„The urchins always stole our bottles and smashed them to pieces, you had to watch out …“, complained a drink filler once. The urchins were keen on the glass marbles in the codd-neck bottles. According to a contemporary witness the exchange rate was 1 to 50 clay marbles. The German equivalent of Codd-Neck Bottles became popular during the period of the kiosk or refreshment stand culture from 1880 until into the 1950s in above all, towns in the Ruhr region.
The glass marble made it possible to create an airtight seal in the bottles, which was extremely important in the face of the emerging trend for carbonated mineral water. The gas leaked out of the usual stoneware bottles and the cork flew out of simple glass bottles. The pressure of the gas in the carbonated liquid on the other hand pressed the marble against a rubber ring, which closed the bottle and made it airtight.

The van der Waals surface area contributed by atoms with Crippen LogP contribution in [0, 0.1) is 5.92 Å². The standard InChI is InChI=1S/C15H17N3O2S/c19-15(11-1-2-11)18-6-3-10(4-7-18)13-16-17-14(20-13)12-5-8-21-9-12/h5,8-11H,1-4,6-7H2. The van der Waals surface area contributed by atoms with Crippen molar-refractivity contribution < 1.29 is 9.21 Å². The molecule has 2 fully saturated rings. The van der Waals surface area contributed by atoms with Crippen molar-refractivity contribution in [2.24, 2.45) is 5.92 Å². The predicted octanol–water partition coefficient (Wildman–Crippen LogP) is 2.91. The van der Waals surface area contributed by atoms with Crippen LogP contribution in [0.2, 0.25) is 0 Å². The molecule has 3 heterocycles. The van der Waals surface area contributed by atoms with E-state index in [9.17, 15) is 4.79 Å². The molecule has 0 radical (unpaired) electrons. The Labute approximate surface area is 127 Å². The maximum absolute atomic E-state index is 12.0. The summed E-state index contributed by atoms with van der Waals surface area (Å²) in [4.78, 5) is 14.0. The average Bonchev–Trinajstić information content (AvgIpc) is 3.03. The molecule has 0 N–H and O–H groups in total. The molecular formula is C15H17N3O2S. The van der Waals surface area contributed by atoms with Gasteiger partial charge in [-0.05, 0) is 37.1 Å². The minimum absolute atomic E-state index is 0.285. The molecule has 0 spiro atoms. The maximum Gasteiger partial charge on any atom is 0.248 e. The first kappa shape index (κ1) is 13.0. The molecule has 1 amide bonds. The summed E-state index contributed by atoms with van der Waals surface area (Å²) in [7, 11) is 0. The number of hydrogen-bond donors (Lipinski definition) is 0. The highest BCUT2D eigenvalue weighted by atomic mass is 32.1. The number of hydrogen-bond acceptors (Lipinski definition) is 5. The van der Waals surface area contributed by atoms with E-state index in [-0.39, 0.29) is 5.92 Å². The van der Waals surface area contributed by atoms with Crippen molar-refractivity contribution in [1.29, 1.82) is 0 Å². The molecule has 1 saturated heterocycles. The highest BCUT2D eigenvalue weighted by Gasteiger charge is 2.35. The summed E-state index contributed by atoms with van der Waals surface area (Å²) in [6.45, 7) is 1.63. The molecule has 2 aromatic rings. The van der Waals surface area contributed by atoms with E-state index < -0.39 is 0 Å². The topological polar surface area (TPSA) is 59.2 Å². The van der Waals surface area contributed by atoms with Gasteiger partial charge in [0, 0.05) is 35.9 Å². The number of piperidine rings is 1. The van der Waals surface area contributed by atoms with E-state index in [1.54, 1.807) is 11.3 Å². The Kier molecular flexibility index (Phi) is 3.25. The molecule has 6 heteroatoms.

To open the bottle, the marble had to be pushed back into it with a finger or piece of wood, where it caught in the constricted bottleneck. The contents could then be poured out without the marble closing the opening.